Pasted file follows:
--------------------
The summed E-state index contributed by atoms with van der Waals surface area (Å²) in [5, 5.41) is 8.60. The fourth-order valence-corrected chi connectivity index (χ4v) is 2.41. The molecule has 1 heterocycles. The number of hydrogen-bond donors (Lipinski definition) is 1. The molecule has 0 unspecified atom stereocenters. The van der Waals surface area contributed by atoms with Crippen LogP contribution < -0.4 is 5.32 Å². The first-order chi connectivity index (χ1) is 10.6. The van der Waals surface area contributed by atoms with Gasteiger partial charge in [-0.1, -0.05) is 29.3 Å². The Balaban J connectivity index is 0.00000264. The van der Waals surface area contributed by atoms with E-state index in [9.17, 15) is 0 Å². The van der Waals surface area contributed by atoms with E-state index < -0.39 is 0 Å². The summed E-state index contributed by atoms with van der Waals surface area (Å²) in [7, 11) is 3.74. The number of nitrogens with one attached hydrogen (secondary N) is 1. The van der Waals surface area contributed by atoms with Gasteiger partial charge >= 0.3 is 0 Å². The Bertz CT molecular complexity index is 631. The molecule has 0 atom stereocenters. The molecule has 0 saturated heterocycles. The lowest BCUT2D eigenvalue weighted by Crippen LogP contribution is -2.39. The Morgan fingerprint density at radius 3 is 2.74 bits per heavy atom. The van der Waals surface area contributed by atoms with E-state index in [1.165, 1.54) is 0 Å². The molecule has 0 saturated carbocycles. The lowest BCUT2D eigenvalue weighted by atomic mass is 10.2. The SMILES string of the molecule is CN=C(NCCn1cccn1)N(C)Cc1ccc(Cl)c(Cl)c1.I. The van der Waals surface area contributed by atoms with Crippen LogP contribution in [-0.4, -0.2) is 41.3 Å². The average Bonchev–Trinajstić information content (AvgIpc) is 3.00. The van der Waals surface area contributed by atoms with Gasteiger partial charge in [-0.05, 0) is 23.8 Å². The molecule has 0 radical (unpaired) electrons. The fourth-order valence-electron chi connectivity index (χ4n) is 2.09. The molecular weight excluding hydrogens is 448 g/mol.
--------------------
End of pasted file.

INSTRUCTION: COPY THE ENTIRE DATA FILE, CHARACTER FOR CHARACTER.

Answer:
The summed E-state index contributed by atoms with van der Waals surface area (Å²) in [5, 5.41) is 8.60. The fourth-order valence-corrected chi connectivity index (χ4v) is 2.41. The molecule has 1 heterocycles. The number of hydrogen-bond donors (Lipinski definition) is 1. The molecule has 0 unspecified atom stereocenters. The van der Waals surface area contributed by atoms with Crippen LogP contribution < -0.4 is 5.32 Å². The first-order chi connectivity index (χ1) is 10.6. The van der Waals surface area contributed by atoms with Gasteiger partial charge in [-0.1, -0.05) is 29.3 Å². The Balaban J connectivity index is 0.00000264. The van der Waals surface area contributed by atoms with E-state index in [9.17, 15) is 0 Å². The van der Waals surface area contributed by atoms with E-state index < -0.39 is 0 Å². The summed E-state index contributed by atoms with van der Waals surface area (Å²) in [7, 11) is 3.74. The number of nitrogens with one attached hydrogen (secondary N) is 1. The van der Waals surface area contributed by atoms with Gasteiger partial charge >= 0.3 is 0 Å². The Bertz CT molecular complexity index is 631. The molecule has 0 atom stereocenters. The molecule has 0 saturated heterocycles. The lowest BCUT2D eigenvalue weighted by Crippen LogP contribution is -2.39. The Morgan fingerprint density at radius 3 is 2.74 bits per heavy atom. The van der Waals surface area contributed by atoms with E-state index in [1.165, 1.54) is 0 Å². The molecule has 0 saturated carbocycles. The lowest BCUT2D eigenvalue weighted by atomic mass is 10.2. The SMILES string of the molecule is CN=C(NCCn1cccn1)N(C)Cc1ccc(Cl)c(Cl)c1.I. The van der Waals surface area contributed by atoms with Crippen LogP contribution in [-0.4, -0.2) is 41.3 Å². The average Bonchev–Trinajstić information content (AvgIpc) is 3.00. The van der Waals surface area contributed by atoms with Gasteiger partial charge in [-0.05, 0) is 23.8 Å². The molecule has 0 radical (unpaired) electrons. The fourth-order valence-electron chi connectivity index (χ4n) is 2.09. The molecular weight excluding hydrogens is 448 g/mol.